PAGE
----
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Heuristic Search Methods Methods that use a heuristic function to provide specific knowledge about the problem: Heuristic Functions Hill climbing Beam.

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Presentation on theme: "Heuristic Search Methods Methods that use a heuristic function to provide specific knowledge about the problem: Heuristic Functions Hill climbing Beam."— Presentation transcript:

1 Heuristic Search Methods Methods that use a heuristic function to provide specific knowledge about the problem: Heuristic Functions Hill climbing Beam search Hill climbing (2) Greedy search

2 2 Heuristic Functions  To further improve the quality of the previous methods, we need to include problem-specific knowledge on the problem.  How to do this in such a way that the algorithms remain generally applicable ???  HEURISTIC FUNCTIONS:  f: States --> Numbers  f(T) : expresses the quality of the state T –allow to express problem-specific knowledge, BUT: can be imported in a generic way in the algorithms.

3 3 Examples (1):  Imagine the problem of finding a route on a road map and that the NET below is the road map: D E G S A B C F DE G S ABC F  Define f(T) = the straight-line distance from T to G The estimate can be wrong!

4 4 Examples (2): 8-puzzle  f1(T) = the number correctly placed tiles on the board: f1 = 4 Most often, ‘distance to goal’ heuristics are more useful ! f2 =  f2(T) = number or incorrectly placed tiles on board:  gives (rough!) estimate of how far we are from goal

5 5 Examples (3): Manhattan distance  f3(T) = the sum of ( the horizontal + vertical distance that each tile is away from its final destination):  gives a better estimate of distance from the goal node f3 = =

6 6 Examples (4): Chess:  F(T) = (Value count of black pieces) - (Value count of white pieces) f = v( ) + v( ) + v( ) + v( ) + v( ) + v( ) - v( ) - v( ) - v( ) - v( )

7 Hill climbing A basic heuristic search method: depth-first + heuristic

8 8 Hill climbing_1  Perform depth-first, BUT:  instead of left-to- right selection,  FIRST select the child with the best heuristic value S D A E BF G S A  Example: using the straight-line distance:

9 9 Hill climbing_1 algorithm: 1. QUEUE <-- path only containing the root; 2. WHILE QUEUE is not empty AND goal is not reached AND goal is not reached DO remove the first path from the QUEUE; DO remove the first path from the QUEUE; create new paths (to all children); create new paths (to all children); reject the new paths with loops; reject the new paths with loops; sort new paths (HEURISTIC) ; sort new paths (HEURISTIC) ; add the new paths to front of QUEUE; add the new paths to front of QUEUE; 3. IF goal reached THEN success; THEN success; ELSE failure; ELSE failure;

10 Beam search Narrowing the width of the breadth-first search

11 11 Beam search (1):  Assume a pre- fixed WIDTH (example : 2 )  Perform breadth- first, BUT:  Only keep the WIDTH best new nodes  depending on heuristic  at each new level. S B D A E A D S Depth 2) S A D Depth 1) XignoreXignore

12 12 Beam search (2): C E BF B D A E S A D XX Depth 3) C E BF B D A E S A D A C G XX X _ _ Depth 4)  Optimi- zation: ignore leafs that are not goal nodes (see C) Xignore_end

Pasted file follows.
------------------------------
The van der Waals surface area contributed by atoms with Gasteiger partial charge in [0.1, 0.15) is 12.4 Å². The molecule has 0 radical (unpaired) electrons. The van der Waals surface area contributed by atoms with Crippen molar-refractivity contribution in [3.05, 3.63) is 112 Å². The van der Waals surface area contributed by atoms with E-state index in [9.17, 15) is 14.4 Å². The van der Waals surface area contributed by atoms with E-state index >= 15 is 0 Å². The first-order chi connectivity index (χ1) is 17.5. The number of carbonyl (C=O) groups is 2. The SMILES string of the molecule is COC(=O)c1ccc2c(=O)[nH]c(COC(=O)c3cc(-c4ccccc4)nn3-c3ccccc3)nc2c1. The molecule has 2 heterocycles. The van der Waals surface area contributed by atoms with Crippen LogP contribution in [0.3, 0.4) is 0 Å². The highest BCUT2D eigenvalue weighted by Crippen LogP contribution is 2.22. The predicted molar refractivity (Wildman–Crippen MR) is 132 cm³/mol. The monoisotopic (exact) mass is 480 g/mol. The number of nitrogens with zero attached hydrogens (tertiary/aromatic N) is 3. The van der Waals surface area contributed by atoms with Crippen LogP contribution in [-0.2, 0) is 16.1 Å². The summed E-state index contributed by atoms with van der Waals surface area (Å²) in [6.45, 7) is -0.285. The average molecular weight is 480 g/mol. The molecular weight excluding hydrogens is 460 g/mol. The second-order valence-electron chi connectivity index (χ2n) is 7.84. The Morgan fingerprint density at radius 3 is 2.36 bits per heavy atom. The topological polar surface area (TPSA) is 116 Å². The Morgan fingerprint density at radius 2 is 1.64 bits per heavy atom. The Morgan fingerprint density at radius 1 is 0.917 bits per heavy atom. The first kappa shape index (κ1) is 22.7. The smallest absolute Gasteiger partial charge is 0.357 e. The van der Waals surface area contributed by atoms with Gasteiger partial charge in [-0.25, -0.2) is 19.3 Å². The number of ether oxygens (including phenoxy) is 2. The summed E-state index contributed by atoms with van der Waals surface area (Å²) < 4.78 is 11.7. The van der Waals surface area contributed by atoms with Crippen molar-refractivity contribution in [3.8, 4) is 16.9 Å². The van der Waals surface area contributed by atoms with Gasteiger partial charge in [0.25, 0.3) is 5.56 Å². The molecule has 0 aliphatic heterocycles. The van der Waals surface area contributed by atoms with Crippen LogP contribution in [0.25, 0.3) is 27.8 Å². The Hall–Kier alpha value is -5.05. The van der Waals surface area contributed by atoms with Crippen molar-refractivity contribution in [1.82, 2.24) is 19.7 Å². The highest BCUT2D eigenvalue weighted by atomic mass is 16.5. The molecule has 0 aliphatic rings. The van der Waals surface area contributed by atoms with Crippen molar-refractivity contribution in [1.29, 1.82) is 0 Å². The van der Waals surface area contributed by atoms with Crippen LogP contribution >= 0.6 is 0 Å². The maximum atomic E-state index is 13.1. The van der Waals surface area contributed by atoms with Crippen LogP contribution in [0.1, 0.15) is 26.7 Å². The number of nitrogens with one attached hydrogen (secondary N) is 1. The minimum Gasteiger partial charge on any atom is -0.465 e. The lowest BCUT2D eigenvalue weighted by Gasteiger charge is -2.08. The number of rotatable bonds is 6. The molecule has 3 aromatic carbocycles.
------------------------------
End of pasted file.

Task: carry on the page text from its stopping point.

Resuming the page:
13 13 Beam search algorithm:  See exercises! Properties:  Completeness:  Hill climbing: YES (backtracking), Beam search: NO  Speed/Memory:  Hill climbing:  same as Depth-first (in worst case)  Beam search:  QUEUE always has length WIDTH, so memory usage is constant = WIDTH, time is of the order of WIDTH*m*b or WIDTH*d*b if no solution is found

14 14 Hill climbing_2  == Beam search with a width of 1.  Inspiring Example: climbing a hill in the fog.  Heuristic function: check the change in altitude in 4 directions: the strongest increase is the direction in which to move next.  Is identical to Hill climbing_1, except for dropping the backtracking.  Produces a number of classical problems:

15 15 Problems with Hill climbing_2: Foothills:LocalmaximumPlateaus Ridges

16 16 Comments:  Foothills are local minima: hill climbing_2 can’t detect the difference.  Plateaus don’t allow you to progress in any direction.  Foothills and plateaus require random jumps to be combined with the hill climbing algorithm.  Ridges neither: the directions you have fixed in advance all move downwards for this surface.  Ridges require new rules, more directly targeted to the goal, to be introduced (new directions to move).

17 17 Local search  Hill climbing_2 is an example of local search.  In local search, we only keep track of 1 path and use it to compute a new path in the next step.  QUEUE is always of the form:  ( p) S A B C D A BC DEF  Another example:  MINIMAL COST search:  If p is the current path:  the next path extends p by adding the node with the smallest cost from the endpoint of p

18 Greedy search Always expand the heuristically best nodes first.

19 19 The ‘open’ nodes Greedy search, or Heuristic best-first search:  At each step, select the node with the best (in this case: lowest) heuristic value. S

20 20 Greedy search algorithm: (HEURISTIC) 1. QUEUE <-- path only containing the root; 2. WHILE QUEUE is not empty AND goal is not reached AND goal is not reached DO remove the first path from the QUEUE; DO remove the first path from the QUEUE; create new paths (to all children); create new paths (to all children); reject the new paths with loops; reject the new paths with loops; add the new paths and sort the entire QUEUE; add the new paths and sort the entire QUEUE; 3. IF goal reached THEN success; THEN success; ELSE failure; ELSE failure;


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